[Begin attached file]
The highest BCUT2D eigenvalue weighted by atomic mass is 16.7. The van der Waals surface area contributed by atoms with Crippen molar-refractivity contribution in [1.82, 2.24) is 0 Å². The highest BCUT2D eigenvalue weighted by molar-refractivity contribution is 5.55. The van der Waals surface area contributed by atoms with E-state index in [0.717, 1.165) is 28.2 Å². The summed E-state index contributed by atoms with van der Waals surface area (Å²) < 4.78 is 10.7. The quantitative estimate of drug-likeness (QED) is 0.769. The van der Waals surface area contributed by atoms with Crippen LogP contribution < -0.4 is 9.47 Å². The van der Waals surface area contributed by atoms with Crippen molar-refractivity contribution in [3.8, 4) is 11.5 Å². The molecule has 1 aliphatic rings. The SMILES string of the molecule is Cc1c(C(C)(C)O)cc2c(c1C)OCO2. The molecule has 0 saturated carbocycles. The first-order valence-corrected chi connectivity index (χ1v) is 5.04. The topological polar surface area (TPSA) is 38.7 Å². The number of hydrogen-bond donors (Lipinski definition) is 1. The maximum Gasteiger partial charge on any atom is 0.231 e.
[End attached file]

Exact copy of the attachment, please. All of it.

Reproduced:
The highest BCUT2D eigenvalue weighted by atomic mass is 16.7. The van der Waals surface area contributed by atoms with Crippen molar-refractivity contribution in [1.82, 2.24) is 0 Å². The highest BCUT2D eigenvalue weighted by molar-refractivity contribution is 5.55. The van der Waals surface area contributed by atoms with E-state index in [0.717, 1.165) is 28.2 Å². The summed E-state index contributed by atoms with van der Waals surface area (Å²) < 4.78 is 10.7. The quantitative estimate of drug-likeness (QED) is 0.769. The van der Waals surface area contributed by atoms with Crippen LogP contribution < -0.4 is 9.47 Å². The van der Waals surface area contributed by atoms with Crippen molar-refractivity contribution in [3.8, 4) is 11.5 Å². The molecule has 1 aliphatic rings. The SMILES string of the molecule is Cc1c(C(C)(C)O)cc2c(c1C)OCO2. The molecule has 0 saturated carbocycles. The first-order valence-corrected chi connectivity index (χ1v) is 5.04. The topological polar surface area (TPSA) is 38.7 Å². The number of hydrogen-bond donors (Lipinski definition) is 1. The maximum Gasteiger partial charge on any atom is 0.231 e.